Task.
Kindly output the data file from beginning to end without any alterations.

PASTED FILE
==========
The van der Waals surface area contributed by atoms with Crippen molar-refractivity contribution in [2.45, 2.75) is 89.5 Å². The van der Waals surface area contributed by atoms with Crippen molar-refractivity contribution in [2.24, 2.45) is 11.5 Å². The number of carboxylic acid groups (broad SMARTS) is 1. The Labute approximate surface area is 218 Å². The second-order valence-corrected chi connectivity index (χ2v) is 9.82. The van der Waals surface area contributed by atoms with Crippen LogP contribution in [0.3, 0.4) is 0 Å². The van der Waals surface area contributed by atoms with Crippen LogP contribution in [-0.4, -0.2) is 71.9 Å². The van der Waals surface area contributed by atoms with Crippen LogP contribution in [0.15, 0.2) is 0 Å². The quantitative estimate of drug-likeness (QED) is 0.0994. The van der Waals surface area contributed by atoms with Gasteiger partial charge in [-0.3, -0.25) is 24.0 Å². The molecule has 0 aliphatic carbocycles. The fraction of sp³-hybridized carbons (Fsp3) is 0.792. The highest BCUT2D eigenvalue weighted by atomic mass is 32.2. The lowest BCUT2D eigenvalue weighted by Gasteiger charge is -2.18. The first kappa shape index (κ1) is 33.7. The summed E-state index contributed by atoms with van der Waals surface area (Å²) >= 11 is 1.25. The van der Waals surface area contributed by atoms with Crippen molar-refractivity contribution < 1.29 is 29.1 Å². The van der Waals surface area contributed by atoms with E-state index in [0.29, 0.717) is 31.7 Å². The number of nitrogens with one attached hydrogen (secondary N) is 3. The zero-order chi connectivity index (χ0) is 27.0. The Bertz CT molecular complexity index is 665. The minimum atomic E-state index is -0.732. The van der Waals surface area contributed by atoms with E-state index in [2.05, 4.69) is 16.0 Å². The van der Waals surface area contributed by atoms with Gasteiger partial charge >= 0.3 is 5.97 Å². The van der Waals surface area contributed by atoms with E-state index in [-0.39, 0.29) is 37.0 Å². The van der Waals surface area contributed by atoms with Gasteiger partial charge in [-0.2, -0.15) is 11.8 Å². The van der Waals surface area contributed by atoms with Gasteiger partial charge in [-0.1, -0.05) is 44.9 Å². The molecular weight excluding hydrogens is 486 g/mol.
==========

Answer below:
The van der Waals surface area contributed by atoms with Crippen molar-refractivity contribution in [2.45, 2.75) is 89.5 Å². The van der Waals surface area contributed by atoms with Crippen molar-refractivity contribution in [2.24, 2.45) is 11.5 Å². The number of carboxylic acid groups (broad SMARTS) is 1. The Labute approximate surface area is 218 Å². The second-order valence-corrected chi connectivity index (χ2v) is 9.82. The van der Waals surface area contributed by atoms with Crippen LogP contribution in [0.3, 0.4) is 0 Å². The van der Waals surface area contributed by atoms with Crippen LogP contribution in [-0.4, -0.2) is 71.9 Å². The van der Waals surface area contributed by atoms with Crippen LogP contribution in [0.15, 0.2) is 0 Å². The quantitative estimate of drug-likeness (QED) is 0.0994. The van der Waals surface area contributed by atoms with Gasteiger partial charge in [-0.3, -0.25) is 24.0 Å². The molecule has 0 aliphatic carbocycles. The fraction of sp³-hybridized carbons (Fsp3) is 0.792. The highest BCUT2D eigenvalue weighted by atomic mass is 32.2. The lowest BCUT2D eigenvalue weighted by Gasteiger charge is -2.18. The first kappa shape index (κ1) is 33.7. The summed E-state index contributed by atoms with van der Waals surface area (Å²) >= 11 is 1.25. The van der Waals surface area contributed by atoms with Crippen molar-refractivity contribution < 1.29 is 29.1 Å². The van der Waals surface area contributed by atoms with E-state index in [0.29, 0.717) is 31.7 Å². The number of nitrogens with one attached hydrogen (secondary N) is 3. The zero-order chi connectivity index (χ0) is 27.0. The Bertz CT molecular complexity index is 665. The minimum atomic E-state index is -0.732. The van der Waals surface area contributed by atoms with E-state index in [2.05, 4.69) is 16.0 Å². The van der Waals surface area contributed by atoms with Gasteiger partial charge >= 0.3 is 5.97 Å². The van der Waals surface area contributed by atoms with E-state index in [-0.39, 0.29) is 37.0 Å². The van der Waals surface area contributed by atoms with Gasteiger partial charge in [-0.2, -0.15) is 11.8 Å². The van der Waals surface area contributed by atoms with Gasteiger partial charge in [-0.1, -0.05) is 44.9 Å². The molecular weight excluding hydrogens is 486 g/mol.